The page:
I have been on the receiving end of a number of negative comments about the sign which encourages people to pray for peace, all of which decry it is a simplistic and inadequate response to the challenges of our world. In one sense, I would agree with them. To simply pray for peace, indeed to simply pray for anything, and then simply do nothing else can, for many of us, be a cop out, in which we simply avoid responsibility for our own actions in contributing to the problem, or lack of them towards creating a solution.
But prayer remains one of the most radical acts that we can undertake. To truly pray is to open ourselves up to the heart of God, not merely to express our own desires, but to engage with God in relation to our own humanity and the challenges which flow from it. To pray is to change. To see things differently. To dare to believe that Godís plan might be unfolded through our own actions.
But how often have we reduced prayer to a mere ritual, or a magical act? We either go through the motions without searching our heart, or Godís, and come away feeling as though we have simply pushed the responsibility into Godís lapÖ job done. Or we search for the right set of words in the hope of manipulating God into an outcome of our choosing. Neither is prayer in its truest sense. We cannot truly pray unless we enter into the problem, and see ourselves as part of both its cause and its resolution. Prayer is more than a mere intellectual exchange of ideas, it is born of a relationship.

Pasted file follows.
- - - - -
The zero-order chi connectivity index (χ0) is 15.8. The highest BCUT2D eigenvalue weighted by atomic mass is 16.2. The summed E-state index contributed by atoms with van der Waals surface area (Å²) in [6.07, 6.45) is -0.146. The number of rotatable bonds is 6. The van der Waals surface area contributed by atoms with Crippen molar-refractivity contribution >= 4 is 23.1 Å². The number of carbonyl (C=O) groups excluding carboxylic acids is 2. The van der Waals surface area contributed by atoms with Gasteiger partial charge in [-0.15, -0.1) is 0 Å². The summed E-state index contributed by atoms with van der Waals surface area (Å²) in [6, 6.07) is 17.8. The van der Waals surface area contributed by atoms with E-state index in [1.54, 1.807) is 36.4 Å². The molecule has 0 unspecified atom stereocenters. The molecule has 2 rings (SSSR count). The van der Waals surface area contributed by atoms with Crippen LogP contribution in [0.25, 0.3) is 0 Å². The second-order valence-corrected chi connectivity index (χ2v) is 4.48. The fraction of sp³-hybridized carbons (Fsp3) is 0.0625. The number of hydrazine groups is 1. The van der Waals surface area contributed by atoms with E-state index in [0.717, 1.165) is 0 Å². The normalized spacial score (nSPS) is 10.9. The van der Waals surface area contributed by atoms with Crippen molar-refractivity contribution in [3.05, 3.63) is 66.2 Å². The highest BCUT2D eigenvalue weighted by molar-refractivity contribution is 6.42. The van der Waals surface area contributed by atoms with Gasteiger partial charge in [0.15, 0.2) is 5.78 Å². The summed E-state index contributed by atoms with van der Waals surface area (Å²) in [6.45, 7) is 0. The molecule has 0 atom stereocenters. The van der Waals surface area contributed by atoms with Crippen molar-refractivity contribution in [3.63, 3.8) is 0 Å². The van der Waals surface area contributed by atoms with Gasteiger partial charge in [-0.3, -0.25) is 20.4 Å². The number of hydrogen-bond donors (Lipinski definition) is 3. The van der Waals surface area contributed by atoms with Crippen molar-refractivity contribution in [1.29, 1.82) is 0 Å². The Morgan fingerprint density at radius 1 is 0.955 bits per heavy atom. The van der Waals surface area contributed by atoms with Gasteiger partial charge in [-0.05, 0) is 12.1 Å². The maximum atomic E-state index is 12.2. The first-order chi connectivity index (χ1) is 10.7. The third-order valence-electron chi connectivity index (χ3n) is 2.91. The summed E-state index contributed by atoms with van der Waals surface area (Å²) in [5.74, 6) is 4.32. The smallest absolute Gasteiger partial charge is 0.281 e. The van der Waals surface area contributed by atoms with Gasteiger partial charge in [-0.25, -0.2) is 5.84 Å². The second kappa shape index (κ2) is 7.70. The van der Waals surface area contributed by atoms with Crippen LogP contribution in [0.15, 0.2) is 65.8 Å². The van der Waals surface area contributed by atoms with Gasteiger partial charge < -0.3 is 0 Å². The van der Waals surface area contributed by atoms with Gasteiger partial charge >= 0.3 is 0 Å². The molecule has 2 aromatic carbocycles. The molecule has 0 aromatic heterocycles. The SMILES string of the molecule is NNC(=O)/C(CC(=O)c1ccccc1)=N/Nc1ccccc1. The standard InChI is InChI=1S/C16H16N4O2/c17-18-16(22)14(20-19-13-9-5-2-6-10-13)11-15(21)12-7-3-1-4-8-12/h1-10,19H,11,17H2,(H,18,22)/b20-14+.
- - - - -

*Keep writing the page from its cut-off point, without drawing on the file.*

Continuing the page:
In many ways, prayer is not unlike an interaction with a spouseÖ In the context of a loving relationship, we seek together to build a world, a family, a network of relationships which gives affirmation and expression to a set of values and ideals. Dialogue together is a bridge to understanding, but needs to be accompanied by a commitment to action if it is to be of any merit. So as we enter into prayer, there is the process of expression and understanding, both of the commitment we make, and the action required to take it.
We remain committed to the cause of peace. By prayer and in action, we are called to be people whose lives contribute to the cause of peace. Both are necessary for this world to experience the peace which God desires for His creation.
So let us continue to pray for peace.
May 2, 2004